King Kong (2005)
It was the early 2000’s, and three-hour sprawling period epics were all the rage. Gladiator, Kingdom of Heaven, Troy, The Last Samurai, and Master and Commander, were all cleaning up the box office, as well as the award season. People were constantly fiending for more, but none of these were quite as monstrous a success story as the Lord of the Rings trilogy, directed by filmmaker, Peter Jackson. From humble beginnings creating cult splatter films such as Bad Taste and Dead Alive in his home country of New Zealand, to being on top of the world, Peter Jackson could do whatever he wanted next. He chose to remake one of his childhood favorites. The film that made him want to become a filmmaker in the first place. What else but Kong? Instead of re-arranging the plot to be modern and run parallel to current affairs, he transported audiences back to 1933, and for the most part, he did a good job. The motion capture effects from Andy Serkis bring King Kong to life and remain impressive to this day. Skull Island, as well as the 1933 Time’s Square, is lovingly crafted with expert detail, even going as far as collecting some of the last of the 1930’s Ford cars to use as props.
The main problem with the film was a problem that plagued many of the epics at the time: it was simply too long for its own good. I always welcome when a story wants to take the time to flesh out its characters before jumping into the action and conflict, but this Kong took too long to do so. During the segment on the boat traveling to Skull Island, there is an almost endless supply of filler and awkward encounters between various characters. Instead of keeping you on the edge of your seat yearning for the monster to arrive like in Jaws, you’re left bored and checking your watch. When the film eventually does get to Skull Island, it’s spectacular and fills me with the same wonder and excitement I get while watching the original. In fact, of all the remakes and reboots Kong has gone through, this one is my personal favorite, and despite its length, is of the highest quality. If someone could create a fan edit to make it more in line with the original film’s pacing, it would be almost perfect.
Kong: Skull Island (2017)
The 2017’s choice of film trend is that of the “cinematic universe.” Popularized by Marvel Studios, the goal is to branch together seemingly unrelated films, sprinkle in references to each other, and eventually come together for a big crossover event film such as The Avengers, Justice League, or whatever the hell Universal thinks it's doing with its monster franchise, and of course, culminate with an eventual showdown between King Kong and Godzilla. Of all the remakes and reboots Kong has gone through, this one is certainly the most different. The setting is changed to 1970’s post-Vietnam War, and gone entirely is the romantic story between King Kong and Ann Darrow (or Dwan, if you will). Kong: Skull Island has other priorities in mind: pure mayhem.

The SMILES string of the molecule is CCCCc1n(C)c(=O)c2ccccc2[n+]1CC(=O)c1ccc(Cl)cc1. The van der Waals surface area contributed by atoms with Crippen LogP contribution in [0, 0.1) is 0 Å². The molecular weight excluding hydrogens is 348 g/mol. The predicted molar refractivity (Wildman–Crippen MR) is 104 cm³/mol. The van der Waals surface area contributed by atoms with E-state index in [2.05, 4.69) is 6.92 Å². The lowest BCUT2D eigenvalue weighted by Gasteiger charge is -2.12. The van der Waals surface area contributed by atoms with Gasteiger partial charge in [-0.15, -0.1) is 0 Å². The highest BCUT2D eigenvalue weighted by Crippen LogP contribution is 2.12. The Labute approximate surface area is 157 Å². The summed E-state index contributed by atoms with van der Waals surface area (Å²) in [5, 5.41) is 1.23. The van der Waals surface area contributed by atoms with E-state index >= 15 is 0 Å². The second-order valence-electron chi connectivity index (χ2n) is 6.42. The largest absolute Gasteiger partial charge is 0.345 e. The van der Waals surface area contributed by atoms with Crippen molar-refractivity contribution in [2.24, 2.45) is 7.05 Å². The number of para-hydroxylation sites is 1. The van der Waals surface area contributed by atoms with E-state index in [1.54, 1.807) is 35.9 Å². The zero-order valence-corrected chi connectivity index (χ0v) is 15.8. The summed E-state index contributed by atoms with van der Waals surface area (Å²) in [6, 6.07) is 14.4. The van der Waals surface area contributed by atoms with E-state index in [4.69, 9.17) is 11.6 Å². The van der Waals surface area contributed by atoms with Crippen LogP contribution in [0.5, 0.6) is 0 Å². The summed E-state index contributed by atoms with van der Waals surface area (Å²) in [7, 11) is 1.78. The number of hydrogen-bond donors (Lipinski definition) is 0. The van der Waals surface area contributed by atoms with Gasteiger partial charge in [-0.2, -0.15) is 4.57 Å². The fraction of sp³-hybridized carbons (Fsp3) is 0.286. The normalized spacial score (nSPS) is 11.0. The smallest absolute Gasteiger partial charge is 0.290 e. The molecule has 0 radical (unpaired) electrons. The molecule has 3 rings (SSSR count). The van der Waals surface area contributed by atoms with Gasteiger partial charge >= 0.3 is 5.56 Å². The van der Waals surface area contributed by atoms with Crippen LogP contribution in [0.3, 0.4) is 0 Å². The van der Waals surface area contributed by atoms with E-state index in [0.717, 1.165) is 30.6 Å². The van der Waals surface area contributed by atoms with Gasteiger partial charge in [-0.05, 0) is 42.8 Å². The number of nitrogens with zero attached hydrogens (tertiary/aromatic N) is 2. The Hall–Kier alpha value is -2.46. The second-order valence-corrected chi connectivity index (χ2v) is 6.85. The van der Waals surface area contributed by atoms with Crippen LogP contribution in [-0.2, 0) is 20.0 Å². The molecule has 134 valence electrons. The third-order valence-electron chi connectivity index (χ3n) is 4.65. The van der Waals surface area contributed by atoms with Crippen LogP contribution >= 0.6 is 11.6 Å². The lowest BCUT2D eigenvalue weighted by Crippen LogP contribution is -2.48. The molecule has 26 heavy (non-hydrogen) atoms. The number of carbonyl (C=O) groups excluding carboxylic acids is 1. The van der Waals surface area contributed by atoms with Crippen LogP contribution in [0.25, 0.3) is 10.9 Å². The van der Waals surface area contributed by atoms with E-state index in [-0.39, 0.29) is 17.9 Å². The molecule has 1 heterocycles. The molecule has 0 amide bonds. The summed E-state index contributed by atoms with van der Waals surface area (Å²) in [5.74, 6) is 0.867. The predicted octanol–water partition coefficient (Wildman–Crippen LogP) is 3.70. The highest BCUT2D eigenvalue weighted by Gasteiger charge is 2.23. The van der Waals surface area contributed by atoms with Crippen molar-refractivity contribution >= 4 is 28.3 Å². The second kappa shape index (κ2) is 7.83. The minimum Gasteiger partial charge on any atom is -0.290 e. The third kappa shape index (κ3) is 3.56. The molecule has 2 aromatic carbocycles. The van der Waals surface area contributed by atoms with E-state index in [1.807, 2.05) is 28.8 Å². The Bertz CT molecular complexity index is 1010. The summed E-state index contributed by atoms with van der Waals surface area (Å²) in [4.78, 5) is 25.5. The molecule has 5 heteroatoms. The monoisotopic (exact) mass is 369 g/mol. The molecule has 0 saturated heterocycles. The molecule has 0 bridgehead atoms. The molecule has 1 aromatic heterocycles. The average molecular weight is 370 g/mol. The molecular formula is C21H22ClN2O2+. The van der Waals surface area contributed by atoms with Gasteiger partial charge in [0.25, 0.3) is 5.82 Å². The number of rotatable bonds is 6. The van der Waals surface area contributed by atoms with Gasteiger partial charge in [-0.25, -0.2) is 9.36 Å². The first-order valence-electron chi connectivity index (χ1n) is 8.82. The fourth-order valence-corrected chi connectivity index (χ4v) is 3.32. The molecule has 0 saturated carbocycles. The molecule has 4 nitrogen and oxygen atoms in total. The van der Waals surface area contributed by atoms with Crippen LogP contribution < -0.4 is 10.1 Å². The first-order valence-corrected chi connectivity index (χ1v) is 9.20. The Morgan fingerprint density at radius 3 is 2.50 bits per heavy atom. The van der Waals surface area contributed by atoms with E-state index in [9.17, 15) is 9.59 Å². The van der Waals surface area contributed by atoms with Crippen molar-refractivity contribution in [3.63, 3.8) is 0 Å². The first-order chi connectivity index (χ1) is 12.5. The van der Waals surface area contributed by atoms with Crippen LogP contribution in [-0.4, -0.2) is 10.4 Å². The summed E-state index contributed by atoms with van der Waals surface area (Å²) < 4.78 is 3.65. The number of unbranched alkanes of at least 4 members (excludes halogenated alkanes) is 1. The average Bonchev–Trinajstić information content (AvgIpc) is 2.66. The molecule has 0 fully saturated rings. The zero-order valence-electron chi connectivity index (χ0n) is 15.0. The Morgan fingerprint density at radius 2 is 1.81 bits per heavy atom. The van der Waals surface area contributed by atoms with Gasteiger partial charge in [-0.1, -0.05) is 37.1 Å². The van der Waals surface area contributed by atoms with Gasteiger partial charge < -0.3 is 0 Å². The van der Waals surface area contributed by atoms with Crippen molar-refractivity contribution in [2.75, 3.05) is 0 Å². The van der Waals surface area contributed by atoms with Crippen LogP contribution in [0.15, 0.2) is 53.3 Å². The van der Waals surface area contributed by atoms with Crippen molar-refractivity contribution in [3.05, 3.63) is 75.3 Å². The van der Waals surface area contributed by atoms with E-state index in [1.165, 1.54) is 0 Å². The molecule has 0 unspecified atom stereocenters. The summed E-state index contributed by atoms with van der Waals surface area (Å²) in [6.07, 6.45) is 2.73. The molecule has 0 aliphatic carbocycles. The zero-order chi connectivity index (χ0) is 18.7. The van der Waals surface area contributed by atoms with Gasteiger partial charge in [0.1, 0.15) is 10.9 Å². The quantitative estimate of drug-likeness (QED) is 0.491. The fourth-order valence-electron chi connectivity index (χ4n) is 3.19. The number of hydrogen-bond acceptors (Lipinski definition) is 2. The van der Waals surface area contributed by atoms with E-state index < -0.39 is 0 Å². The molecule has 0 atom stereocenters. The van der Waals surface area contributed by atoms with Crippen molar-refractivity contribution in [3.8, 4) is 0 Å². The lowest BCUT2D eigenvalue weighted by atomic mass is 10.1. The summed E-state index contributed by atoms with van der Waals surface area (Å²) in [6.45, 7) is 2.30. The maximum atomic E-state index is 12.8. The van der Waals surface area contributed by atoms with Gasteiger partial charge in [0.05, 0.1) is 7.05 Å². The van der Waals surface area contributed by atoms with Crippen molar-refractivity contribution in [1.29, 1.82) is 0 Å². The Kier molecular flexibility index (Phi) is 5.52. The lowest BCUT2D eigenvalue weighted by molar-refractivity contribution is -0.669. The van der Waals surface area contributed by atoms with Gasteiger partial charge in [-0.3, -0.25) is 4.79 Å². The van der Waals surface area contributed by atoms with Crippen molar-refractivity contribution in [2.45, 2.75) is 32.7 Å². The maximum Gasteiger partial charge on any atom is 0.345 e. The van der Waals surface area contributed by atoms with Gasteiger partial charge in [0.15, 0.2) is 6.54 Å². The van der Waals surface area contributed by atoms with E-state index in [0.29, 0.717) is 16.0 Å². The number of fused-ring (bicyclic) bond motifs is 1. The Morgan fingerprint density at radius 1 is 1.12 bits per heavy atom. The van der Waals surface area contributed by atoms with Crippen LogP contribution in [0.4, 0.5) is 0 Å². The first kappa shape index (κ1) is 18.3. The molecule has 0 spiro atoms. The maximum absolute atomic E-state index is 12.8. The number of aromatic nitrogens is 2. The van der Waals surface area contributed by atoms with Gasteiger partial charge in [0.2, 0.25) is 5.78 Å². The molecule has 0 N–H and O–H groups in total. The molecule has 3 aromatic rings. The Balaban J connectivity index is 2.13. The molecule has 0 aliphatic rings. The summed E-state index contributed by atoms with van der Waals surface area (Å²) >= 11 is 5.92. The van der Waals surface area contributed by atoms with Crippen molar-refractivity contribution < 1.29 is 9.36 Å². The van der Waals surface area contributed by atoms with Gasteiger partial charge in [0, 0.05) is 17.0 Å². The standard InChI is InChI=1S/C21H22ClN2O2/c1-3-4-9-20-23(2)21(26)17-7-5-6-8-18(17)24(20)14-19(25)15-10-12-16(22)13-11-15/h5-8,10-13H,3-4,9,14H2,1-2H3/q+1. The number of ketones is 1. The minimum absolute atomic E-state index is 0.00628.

At about minute fifteen of the film’s runtime, we’re already in Skull Island. The now 100-foot tall Kong wreaks havoc on unsuspecting American soldiers and does not let up until the credits roll. The tension is constant as the characters are constantly harassed and murdered by gigantic lizards and freakish bugs. The film has a sense of humor and camaraderie the previous Kong films did not have. It takes itself less seriously. Instead of trying to bring us into a whole new and unfamiliar world, Skull Island just wants us to have a good time. If the filmmakers have a creative idea for a visual, they just throw it in there. I don’t want to go into details, and I know this film has flown under the radar for some, but it’s certainly worth seeing while it’s still in theaters, even though it might not be as thematically strong as the 1933 or 2005 versions.
Overall, the story of Kong is a good blank canvas for filmmakers of all eras to flex their creative juices and deliver something new in all eras. From the classic story and charming special effects of the original, to the grand scale of the 2005 version, to the pure energetic chaos of Skull Island, hell even the 1976 version has production design and a few select scenes to admire, either way, we haven’t seen the last of the big monkey, because his story is so timeless, and I’m excited to see what future filmmakers will do with him next.
Jeremy is younger than he looks, and has passionately studied the art and craft of filmmaking for as long as he can remember. He is currently a freelance wedding videographer, and is also heavily involved in Competitive Fighting Games. IG: jeremyko95